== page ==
Friday, April 12, 2024

April 12 - The Honor of Shreveport

Shreveport Mayor Tom Arceneaux has declared April 12, 2024, as James Burton Day and presented a proclamation acknowledging the contributions Burton has made to the entertainment industry and to his hometown of Shreveport at a dedication ceremony at the northwest corner of Milam Street at Elvis Presley Avenue in downtown Shreveport.

He also announced that two blocks of Milam Street, from Common Street to Austen Place, are being renamed "James Burton Way". This stretch runs past Municipal Auditorium, near the statues of James Burton and Elvis Presley and the headquarters of the James Burton Foundation.

According to the Shreveport Downtown Development Authority press release Burton’s love of music began at an early age, and he found his first guitar in downtown Shreveport. "I happened to be walking by J&S Music on Milam Street," he says. "This guitar was hanging in the window, and I just stood there drooling over it." Fortunately, his parents bought his first guitar. "It was perfect," Burton recalls. "It was the most important guitar in the world for me, and still today, I love that guitar."

James Burton is planning to celebrate his 85th birthday in August hosting a 3-day reunion James Burton International Guitar Festival from August 17 to 19 at Municipal Auditorium in Shreveport. He has invited all artists who have performed at his shows over the years to join him. He holds these festivals around the country to raise money for the James Burton Foundation which supports music education for those in need through guitar donations and music instruction to schools, hospitals and community service organizations. James’ mission is to give children the lifelong gift of music to pass on for generations.

New Ryman Auditorium Elvis Exhibit

Nashville’s historic Ryman Auditorium has unveiled a new Elvis Presley exhibition titled “From Memphis to the Ryman,” commemorating 70 years since Presley’s one and only Grand Ole Opry performance at the Ryman on Oct. 2, 1954.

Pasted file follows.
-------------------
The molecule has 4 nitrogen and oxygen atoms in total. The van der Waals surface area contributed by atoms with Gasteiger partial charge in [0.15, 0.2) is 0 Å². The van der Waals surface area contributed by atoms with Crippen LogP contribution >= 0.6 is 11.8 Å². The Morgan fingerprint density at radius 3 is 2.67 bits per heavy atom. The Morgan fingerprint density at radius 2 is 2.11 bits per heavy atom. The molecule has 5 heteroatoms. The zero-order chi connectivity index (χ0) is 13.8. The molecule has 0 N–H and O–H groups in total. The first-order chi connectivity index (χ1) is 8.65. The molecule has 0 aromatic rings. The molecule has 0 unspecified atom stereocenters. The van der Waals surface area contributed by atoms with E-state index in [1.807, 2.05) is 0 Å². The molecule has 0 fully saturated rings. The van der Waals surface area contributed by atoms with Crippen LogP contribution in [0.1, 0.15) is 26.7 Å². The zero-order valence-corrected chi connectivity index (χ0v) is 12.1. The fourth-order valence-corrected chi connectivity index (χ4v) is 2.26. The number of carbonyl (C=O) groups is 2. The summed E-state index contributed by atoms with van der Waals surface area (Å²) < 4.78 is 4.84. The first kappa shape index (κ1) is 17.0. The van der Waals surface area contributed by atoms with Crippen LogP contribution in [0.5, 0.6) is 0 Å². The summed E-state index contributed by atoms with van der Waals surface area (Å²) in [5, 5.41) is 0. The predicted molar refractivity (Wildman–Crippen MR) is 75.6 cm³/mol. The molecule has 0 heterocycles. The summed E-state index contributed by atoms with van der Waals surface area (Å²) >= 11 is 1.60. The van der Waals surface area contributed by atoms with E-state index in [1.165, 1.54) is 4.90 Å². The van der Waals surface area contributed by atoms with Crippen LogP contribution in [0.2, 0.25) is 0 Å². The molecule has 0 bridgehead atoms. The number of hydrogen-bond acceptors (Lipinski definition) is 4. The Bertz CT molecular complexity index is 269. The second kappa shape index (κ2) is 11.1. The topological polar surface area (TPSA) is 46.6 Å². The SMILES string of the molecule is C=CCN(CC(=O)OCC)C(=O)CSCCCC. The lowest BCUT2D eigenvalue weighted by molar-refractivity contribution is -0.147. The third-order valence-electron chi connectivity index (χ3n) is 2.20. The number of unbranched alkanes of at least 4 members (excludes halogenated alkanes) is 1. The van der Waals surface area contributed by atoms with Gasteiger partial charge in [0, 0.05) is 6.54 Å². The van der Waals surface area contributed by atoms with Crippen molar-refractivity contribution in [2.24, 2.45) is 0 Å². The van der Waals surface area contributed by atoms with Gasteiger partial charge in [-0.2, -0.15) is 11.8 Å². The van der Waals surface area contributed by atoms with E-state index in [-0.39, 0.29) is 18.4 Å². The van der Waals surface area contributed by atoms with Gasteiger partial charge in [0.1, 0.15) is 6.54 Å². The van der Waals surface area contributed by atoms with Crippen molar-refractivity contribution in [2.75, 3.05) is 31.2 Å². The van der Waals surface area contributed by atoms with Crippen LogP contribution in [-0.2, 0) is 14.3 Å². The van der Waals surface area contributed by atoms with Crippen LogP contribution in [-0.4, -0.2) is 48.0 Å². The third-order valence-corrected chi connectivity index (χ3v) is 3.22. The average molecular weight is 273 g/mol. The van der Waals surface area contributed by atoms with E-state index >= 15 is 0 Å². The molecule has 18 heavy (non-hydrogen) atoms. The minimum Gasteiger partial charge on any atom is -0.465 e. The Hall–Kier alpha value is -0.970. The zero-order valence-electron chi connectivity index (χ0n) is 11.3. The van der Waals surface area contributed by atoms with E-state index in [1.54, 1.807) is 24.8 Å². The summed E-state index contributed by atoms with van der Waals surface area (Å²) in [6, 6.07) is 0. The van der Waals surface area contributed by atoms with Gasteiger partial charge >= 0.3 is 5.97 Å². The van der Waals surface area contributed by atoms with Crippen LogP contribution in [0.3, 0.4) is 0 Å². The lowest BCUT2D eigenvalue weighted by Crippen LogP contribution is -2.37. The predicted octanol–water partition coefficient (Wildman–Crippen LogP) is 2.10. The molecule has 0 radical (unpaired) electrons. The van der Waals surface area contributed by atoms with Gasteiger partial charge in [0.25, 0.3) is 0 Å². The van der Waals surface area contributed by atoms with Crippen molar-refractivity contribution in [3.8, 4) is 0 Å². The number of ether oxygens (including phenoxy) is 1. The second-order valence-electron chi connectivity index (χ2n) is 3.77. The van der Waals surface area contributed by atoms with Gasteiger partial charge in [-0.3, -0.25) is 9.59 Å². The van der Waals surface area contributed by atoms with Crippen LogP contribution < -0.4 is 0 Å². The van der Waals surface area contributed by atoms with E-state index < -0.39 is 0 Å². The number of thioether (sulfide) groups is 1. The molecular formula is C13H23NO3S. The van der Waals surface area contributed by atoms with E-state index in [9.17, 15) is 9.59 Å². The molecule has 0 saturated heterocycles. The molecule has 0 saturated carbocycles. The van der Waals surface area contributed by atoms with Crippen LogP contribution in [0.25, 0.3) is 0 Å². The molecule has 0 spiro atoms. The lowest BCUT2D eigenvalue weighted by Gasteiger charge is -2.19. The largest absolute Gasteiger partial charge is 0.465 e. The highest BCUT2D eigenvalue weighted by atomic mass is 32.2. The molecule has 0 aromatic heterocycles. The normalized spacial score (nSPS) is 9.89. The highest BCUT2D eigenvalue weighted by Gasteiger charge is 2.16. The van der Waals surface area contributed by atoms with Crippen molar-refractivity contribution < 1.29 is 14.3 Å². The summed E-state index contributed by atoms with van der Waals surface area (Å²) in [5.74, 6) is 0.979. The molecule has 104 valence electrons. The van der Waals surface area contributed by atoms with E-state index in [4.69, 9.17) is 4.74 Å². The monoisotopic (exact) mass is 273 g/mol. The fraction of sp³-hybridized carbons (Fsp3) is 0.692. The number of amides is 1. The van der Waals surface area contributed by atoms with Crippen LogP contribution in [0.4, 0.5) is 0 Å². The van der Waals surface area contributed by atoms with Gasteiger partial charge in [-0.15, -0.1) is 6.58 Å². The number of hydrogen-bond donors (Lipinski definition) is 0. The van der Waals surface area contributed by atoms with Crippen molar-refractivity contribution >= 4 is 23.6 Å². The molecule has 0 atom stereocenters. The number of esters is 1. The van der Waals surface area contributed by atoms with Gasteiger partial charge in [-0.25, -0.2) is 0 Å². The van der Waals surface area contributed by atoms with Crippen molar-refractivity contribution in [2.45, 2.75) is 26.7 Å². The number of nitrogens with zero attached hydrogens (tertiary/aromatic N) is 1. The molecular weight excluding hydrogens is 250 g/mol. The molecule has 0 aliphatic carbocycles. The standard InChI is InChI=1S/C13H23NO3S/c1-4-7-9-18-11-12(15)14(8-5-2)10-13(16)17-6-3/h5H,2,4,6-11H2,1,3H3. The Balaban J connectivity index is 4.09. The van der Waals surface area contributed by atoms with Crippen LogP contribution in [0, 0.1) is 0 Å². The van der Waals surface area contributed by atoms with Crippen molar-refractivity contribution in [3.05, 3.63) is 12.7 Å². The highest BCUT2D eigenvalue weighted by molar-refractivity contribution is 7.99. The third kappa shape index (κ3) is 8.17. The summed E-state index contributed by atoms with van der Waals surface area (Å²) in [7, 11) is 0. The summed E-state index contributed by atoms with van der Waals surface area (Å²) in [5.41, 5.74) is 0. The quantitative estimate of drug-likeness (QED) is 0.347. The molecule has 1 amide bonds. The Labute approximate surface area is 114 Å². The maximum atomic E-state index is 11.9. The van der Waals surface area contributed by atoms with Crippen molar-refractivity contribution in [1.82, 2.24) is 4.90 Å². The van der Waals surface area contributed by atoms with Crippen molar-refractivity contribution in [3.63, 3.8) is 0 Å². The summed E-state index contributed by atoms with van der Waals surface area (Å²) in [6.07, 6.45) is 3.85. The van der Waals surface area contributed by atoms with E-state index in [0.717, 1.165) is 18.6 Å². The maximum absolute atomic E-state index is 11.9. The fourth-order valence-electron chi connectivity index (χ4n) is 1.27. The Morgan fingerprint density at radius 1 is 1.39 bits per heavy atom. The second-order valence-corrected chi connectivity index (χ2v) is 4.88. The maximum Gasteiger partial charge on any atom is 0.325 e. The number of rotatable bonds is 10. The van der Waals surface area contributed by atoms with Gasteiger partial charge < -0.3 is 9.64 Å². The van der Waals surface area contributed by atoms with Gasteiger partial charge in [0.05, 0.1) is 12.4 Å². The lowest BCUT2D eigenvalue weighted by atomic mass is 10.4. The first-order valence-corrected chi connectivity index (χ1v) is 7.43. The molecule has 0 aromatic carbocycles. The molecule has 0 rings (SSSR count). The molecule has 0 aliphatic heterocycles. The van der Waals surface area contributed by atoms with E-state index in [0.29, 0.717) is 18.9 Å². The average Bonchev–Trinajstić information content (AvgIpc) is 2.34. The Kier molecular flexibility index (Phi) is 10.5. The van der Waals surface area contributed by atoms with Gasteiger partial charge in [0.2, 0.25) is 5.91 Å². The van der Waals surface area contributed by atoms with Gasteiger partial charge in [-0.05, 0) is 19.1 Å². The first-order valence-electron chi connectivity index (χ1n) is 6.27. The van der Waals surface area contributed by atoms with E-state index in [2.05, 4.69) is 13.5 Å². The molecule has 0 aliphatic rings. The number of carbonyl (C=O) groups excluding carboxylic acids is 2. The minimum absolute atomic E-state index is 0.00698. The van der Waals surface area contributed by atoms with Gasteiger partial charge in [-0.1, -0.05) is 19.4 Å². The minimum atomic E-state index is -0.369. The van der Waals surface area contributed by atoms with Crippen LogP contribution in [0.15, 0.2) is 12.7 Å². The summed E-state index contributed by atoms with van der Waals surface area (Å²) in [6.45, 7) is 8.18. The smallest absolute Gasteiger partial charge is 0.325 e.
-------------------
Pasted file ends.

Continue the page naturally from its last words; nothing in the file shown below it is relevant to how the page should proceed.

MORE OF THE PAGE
Renowned as one of the most talked-about moments in Ryman history, Presley’s performance, alongside lead guitarist Scotty Moore and double bass player Bill Black, is revisited through a series of recollections, photographs and artifact displays. The centerpiece of the exhibit is the dynamic storytelling surrounding Presley’s infamous appearance, narrated by Matthew Ramsey, songwriter and lead singer of ACM and CMA award-winning band Old Dominion.

Ramsey noted, “The Ryman is full of history and stories like this, and it’s great to be a part of telling the story of someone who’s had such a tremendous impact on music and culture, not to mention my own personal musical journey. I’m honored to narrate this incredible exhibit marking the 70th anniversary of Elvis’s historic Opry debut at the Ryman.”

Visitors will experience the tale of Presley’s nerves backstage, his prediction of the audience’s reception and the aftermath of his rendition of Bill Monroe’s “Blue Moon of Kentucky.” Despite the tepid applause that followed, the night remains etched in Ryman lore.

The exhibition’s highlights include unique artifacts, each offering a glimpse into different facets of Elvis’s life and legacy, including the 1954 contract between Presley and Sun Records that jumpstarted his career. A short 64 days after the contract was signed, Presley stepped onto the Ryman’s stage.

From an iconic royal blue suit worn by Presley to a collection of personal items belonging to influential figures who were present for Elvis’s Opry debut such as Sam Phillips, Hank Snow and Bill Monroe, the exhibit immerses visitors in the essence of an era that forever changed the landscape of American music.
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(Source: Bill Shute / Shreveport-Bossier City Advocate / Ryman / Elvis Information Network)